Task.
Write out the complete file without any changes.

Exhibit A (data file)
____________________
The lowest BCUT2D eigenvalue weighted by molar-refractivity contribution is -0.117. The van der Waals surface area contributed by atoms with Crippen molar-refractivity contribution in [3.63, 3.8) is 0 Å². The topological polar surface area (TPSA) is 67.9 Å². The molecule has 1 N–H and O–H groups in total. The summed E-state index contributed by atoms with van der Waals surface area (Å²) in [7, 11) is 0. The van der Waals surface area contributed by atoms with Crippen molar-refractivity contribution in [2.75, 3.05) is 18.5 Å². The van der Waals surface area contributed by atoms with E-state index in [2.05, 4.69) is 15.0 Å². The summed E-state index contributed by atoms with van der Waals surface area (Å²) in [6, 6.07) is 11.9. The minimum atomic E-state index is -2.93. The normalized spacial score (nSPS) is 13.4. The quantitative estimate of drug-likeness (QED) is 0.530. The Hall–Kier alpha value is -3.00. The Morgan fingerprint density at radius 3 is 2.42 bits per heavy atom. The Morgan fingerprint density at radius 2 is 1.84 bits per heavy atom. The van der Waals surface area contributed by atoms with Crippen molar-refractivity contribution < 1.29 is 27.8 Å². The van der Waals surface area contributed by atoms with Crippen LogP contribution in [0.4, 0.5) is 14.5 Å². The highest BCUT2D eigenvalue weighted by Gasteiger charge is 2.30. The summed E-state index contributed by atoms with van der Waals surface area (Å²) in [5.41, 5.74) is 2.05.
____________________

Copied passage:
The lowest BCUT2D eigenvalue weighted by molar-refractivity contribution is -0.117. The van der Waals surface area contributed by atoms with Crippen molar-refractivity contribution in [3.63, 3.8) is 0 Å². The topological polar surface area (TPSA) is 67.9 Å². The molecule has 1 N–H and O–H groups in total. The summed E-state index contributed by atoms with van der Waals surface area (Å²) in [7, 11) is 0. The van der Waals surface area contributed by atoms with Crippen molar-refractivity contribution in [2.75, 3.05) is 18.5 Å². The van der Waals surface area contributed by atoms with E-state index in [2.05, 4.69) is 15.0 Å². The summed E-state index contributed by atoms with van der Waals surface area (Å²) in [6, 6.07) is 11.9. The minimum atomic E-state index is -2.93. The normalized spacial score (nSPS) is 13.4. The quantitative estimate of drug-likeness (QED) is 0.530. The Hall–Kier alpha value is -3.00. The Morgan fingerprint density at radius 3 is 2.42 bits per heavy atom. The Morgan fingerprint density at radius 2 is 1.84 bits per heavy atom. The van der Waals surface area contributed by atoms with Crippen molar-refractivity contribution < 1.29 is 27.8 Å². The van der Waals surface area contributed by atoms with Crippen LogP contribution in [0.4, 0.5) is 14.5 Å². The highest BCUT2D eigenvalue weighted by Gasteiger charge is 2.30. The summed E-state index contributed by atoms with van der Waals surface area (Å²) in [5.41, 5.74) is 2.05.